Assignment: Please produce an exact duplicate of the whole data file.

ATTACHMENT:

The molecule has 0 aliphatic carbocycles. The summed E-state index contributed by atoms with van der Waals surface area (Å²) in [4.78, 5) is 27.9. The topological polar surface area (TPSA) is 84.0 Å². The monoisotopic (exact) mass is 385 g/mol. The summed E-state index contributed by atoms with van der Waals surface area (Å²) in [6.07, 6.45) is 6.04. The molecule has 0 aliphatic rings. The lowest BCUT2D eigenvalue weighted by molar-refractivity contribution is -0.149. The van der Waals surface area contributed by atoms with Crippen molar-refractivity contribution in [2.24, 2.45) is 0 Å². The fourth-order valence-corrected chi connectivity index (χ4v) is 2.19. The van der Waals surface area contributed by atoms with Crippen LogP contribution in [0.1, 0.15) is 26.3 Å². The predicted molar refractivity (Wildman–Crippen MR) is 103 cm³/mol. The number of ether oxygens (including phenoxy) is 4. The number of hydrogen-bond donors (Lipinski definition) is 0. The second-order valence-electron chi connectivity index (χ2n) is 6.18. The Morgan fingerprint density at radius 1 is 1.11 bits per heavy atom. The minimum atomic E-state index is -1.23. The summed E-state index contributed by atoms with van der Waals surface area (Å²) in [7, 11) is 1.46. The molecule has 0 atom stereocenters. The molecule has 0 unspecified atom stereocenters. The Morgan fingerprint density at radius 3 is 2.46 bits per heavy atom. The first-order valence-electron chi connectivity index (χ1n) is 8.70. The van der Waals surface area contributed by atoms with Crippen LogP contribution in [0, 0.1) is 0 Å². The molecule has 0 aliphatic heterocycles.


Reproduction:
The molecule has 0 aliphatic carbocycles. The summed E-state index contributed by atoms with van der Waals surface area (Å²) in [4.78, 5) is 27.9. The topological polar surface area (TPSA) is 84.0 Å². The monoisotopic (exact) mass is 385 g/mol. The summed E-state index contributed by atoms with van der Waals surface area (Å²) in [6.07, 6.45) is 6.04. The molecule has 0 aliphatic rings. The lowest BCUT2D eigenvalue weighted by molar-refractivity contribution is -0.149. The van der Waals surface area contributed by atoms with Crippen molar-refractivity contribution in [2.24, 2.45) is 0 Å². The fourth-order valence-corrected chi connectivity index (χ4v) is 2.19. The van der Waals surface area contributed by atoms with Crippen LogP contribution in [0.1, 0.15) is 26.3 Å². The predicted molar refractivity (Wildman–Crippen MR) is 103 cm³/mol. The number of ether oxygens (including phenoxy) is 4. The number of hydrogen-bond donors (Lipinski definition) is 0. The second-order valence-electron chi connectivity index (χ2n) is 6.18. The Morgan fingerprint density at radius 1 is 1.11 bits per heavy atom. The minimum atomic E-state index is -1.23. The summed E-state index contributed by atoms with van der Waals surface area (Å²) in [7, 11) is 1.46. The molecule has 0 atom stereocenters. The molecule has 0 unspecified atom stereocenters. The Morgan fingerprint density at radius 3 is 2.46 bits per heavy atom. The first-order valence-electron chi connectivity index (χ1n) is 8.70. The van der Waals surface area contributed by atoms with Crippen LogP contribution in [0, 0.1) is 0 Å². The molecule has 0 aliphatic heterocycles.